Linky Goodness for August 15

Today’s Pilgrim’s Picks are actually a Linky Goodness, because we all miss Jordan–and it’s been far too long since we had some LG.

  • AOL has acquired Socialthing, an aggregator of social media feeds. I’m guessing it couldn’t afford the more popular FriendFeed.
  • Speaking of defamation lawsuits, a journalist tried to sue Google for $50 million because he didn’t like the comments written by a local college professor. Why did he sue Google? No one knows–which explains why it was kicked out court.
  • Interesting observation at the end of a recent post by Lenovo’s David Churbuck. Are Beijing Olympics guests in high-end hotels bypassing China’s strict web filtering? It appears Google believes his hotel is actually in Hong Kong. Strange.

New Google AdSense for Feeds; a Pain in the Rear End

If you’ve been waiting for the much talked about Google AdSense for Feeds, I have good news and bad news. Which do you want first?

OK, the good news. If you log into your Google AdSense account, you’ll see a new option to create AdSense for Feeds. Yay!

You can customize whether to display text only ads, image only, or a mix of both. You can decide how often to display the ad; every blog post, every 2nd blog post, etc. And, you can even decide on the colors and placement of the ads. Our dreams have come true!

Now, for the bad news.

Unless you are creating a brand new Feedburner feed, you won’t have an easy time setting up AdSense for Feeds. As Google explains:

Google Defamation Suit in India Demonstrates Divide Over Freedom of Speech

Generally, the US is one of the most litigious countries in the world–like you needed me to tell you that. However, when it comes to defamation, it’s often a tough argument to win simply because the constitution promises citizens the freedom of speech–you won’t win, simply because you don’t like someone’s published opinion of you.

So, it’s interesting to see that Google has been sued by an Indian construction company, trying to get the identity of an anonymous blogger. The defamation lawsuit claims the blogger–known only as "Toxic Writer"–has attacked the company with his "hate campaign."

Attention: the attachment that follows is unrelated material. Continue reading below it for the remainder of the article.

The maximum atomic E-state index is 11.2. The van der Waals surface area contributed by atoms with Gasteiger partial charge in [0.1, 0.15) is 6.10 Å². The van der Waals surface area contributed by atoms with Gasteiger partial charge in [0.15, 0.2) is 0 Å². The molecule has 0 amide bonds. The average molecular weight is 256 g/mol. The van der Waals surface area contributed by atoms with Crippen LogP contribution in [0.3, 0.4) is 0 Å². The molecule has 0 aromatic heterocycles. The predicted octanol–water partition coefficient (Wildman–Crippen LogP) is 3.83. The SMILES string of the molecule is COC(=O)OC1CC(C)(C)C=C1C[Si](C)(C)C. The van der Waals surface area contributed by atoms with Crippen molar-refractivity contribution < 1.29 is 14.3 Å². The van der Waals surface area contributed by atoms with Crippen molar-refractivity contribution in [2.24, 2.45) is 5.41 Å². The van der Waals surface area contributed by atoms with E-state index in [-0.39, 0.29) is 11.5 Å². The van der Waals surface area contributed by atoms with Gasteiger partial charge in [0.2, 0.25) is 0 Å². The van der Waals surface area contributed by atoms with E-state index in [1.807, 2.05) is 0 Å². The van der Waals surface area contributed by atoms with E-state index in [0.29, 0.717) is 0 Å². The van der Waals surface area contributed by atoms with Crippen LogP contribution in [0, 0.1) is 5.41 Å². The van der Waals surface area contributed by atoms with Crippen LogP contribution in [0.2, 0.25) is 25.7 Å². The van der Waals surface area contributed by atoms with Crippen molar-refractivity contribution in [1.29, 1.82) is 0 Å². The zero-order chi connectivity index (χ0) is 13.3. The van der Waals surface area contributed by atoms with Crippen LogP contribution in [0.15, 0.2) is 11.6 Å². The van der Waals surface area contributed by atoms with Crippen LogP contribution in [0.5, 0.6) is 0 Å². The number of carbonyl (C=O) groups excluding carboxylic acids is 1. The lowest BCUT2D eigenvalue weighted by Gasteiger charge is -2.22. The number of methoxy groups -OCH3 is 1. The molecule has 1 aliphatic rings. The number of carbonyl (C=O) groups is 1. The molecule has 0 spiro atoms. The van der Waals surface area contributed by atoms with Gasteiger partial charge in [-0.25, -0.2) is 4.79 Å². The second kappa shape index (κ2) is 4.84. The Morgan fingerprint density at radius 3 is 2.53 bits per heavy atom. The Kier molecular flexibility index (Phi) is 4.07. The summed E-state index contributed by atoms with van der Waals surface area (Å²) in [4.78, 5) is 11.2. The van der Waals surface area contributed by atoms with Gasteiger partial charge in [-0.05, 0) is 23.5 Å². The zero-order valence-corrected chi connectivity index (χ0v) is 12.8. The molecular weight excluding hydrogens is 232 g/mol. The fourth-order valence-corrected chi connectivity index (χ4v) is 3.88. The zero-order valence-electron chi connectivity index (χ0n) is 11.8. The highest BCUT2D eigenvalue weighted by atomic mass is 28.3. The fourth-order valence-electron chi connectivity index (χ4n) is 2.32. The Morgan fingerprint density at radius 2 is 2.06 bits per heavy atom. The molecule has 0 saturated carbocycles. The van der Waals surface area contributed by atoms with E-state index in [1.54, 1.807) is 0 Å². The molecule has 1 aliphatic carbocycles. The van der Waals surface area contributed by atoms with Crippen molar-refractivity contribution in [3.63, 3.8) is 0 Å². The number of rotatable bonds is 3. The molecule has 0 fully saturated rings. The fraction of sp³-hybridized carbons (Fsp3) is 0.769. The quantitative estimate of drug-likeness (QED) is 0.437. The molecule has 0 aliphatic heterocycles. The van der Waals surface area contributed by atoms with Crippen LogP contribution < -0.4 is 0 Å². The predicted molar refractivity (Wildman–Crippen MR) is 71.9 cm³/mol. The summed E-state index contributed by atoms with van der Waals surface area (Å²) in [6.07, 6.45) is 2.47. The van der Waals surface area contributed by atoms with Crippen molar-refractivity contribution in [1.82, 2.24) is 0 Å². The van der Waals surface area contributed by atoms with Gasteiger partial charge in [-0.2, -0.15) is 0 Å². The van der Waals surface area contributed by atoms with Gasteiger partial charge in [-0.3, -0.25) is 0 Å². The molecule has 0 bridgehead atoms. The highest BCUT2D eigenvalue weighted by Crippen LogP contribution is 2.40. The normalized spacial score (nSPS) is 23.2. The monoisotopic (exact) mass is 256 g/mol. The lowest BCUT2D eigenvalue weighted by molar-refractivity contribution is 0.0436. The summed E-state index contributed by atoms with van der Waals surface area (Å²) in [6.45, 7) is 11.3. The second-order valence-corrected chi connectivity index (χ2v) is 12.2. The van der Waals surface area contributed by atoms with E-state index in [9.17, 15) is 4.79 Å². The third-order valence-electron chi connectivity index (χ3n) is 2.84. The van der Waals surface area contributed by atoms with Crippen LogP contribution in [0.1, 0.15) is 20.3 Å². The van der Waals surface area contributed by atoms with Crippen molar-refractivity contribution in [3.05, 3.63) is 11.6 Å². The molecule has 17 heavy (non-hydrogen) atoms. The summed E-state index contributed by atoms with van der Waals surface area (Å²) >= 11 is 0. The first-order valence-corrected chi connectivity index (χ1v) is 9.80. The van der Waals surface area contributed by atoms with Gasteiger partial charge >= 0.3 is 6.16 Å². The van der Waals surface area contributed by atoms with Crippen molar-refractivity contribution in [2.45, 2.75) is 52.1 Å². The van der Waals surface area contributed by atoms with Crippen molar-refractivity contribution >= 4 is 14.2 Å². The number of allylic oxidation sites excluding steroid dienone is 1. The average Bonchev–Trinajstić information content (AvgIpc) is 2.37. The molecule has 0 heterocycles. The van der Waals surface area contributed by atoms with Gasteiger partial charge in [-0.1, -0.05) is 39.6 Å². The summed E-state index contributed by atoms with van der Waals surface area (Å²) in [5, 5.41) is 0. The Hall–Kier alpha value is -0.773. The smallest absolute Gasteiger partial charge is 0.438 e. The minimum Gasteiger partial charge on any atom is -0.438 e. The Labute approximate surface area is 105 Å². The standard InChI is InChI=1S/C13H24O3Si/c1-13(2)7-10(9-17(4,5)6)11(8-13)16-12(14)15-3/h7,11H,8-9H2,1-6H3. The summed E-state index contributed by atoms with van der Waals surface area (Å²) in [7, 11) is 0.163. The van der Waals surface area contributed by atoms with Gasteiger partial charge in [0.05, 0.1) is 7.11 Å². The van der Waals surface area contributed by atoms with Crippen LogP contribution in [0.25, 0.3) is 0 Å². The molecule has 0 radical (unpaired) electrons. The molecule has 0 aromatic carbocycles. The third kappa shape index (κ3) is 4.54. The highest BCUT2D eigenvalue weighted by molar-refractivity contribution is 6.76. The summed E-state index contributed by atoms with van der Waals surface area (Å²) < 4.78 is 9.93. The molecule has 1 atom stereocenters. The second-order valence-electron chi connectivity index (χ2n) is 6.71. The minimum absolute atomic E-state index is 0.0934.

The blog has since been taken down and, at this point, we would normally see the likes of the EFF come to the defense of the blogger’s freedom of speech. Not so, outside of the United States. As John Watson, associate professor at American University specializing in communication law, tells Wired.com:

Personal Life Media Launches Free, Brandable Podcast Widget

We’ve all heard how widgets are going to be a growth area for advertisers, but you’ve probably said to yourself “that’s all very fine and dandy, but I don’t have any content to actually put in a widget!’

Fret no more, dear forward-thinking advertiser because Personal Life Media has just launched a new customizable widget-creator. With it, you create the branded widget, and Personal Life Media will fill it with great audio content. Personal Life Media is headed by social media legend Susan Bratton who tells us, “So many of our sponsors and prospective advertisers requested a way to showcase our content on their site that we created this widget for them.”

So, just how easy is it to create your own branded widget? Just three steps:

Google CEO Tells Jim Cramer “I never worry about Microsoft”

Just days after we suggested that Google should perhaps hire financial guru Jim Cramer, who should turn up on Cramer’s Mad Money show? None other than the Google CEO Eric Schmidt!

No talk of a job offer for Cramer, but Schmidt did answer a bunch of questions. The VentureBeat guys have a great summary and transcript from the CNBC segment. Here are a few of my favorite Schmidt statements.

  • “We will make more money from mobile advertising,” Schmidt said when asked about the possibility of mobile computing taking off. The thought is that advertising on mobile platforms will be much more highly targeted than it currently is on the desktop.
  • On the recent Gmail outage: “That was a screw up. We fixed that. We’re not perfect,” Schmidt said.

Twitter Scraps SMS Updates; Should it Have Offered a Paid Alternative?

I wasn’t going to give Twitter’s "we’re stopping SMS text messages in most countries" announcement much real estate today, then a single comment gave me pause for thought.

First, the background:

Beginning today, Twitter is no longer delivering outbound SMS over our UK number. If you have been receiving SMS updates from Twitter via +44 762 480 1423, you’ll notice that they’ve stopped and you may want to explore some of the alternatives we’re suggesting…

…Even with a limit of 250 messages received per week, it could cost Twitter about $1,000 per user, per year to send SMS outside of Canada, India, or the US. It makes more sense for us to establish fair billing arrangements with mobile operators than it does to pass these high fees on to our users.

Pick Your Knows With Google Reader

It appears Google does listen, it just takes them a few months to respond. Almost 9 months after it introduced feed sharing features to Google Reader, the team have announced new features to allow you to control said features.

First, you can now select which friends see your shared items:

Another needed feature, when someone shares their items with you, you’ll get an alert and the option to subscribe to their shared items. You’ll also be able to decide whether you share your items with that person in return.

Next time you log into Google Reader, take a look at the new features. Then head back here and let me know what you think, or what’s still needed.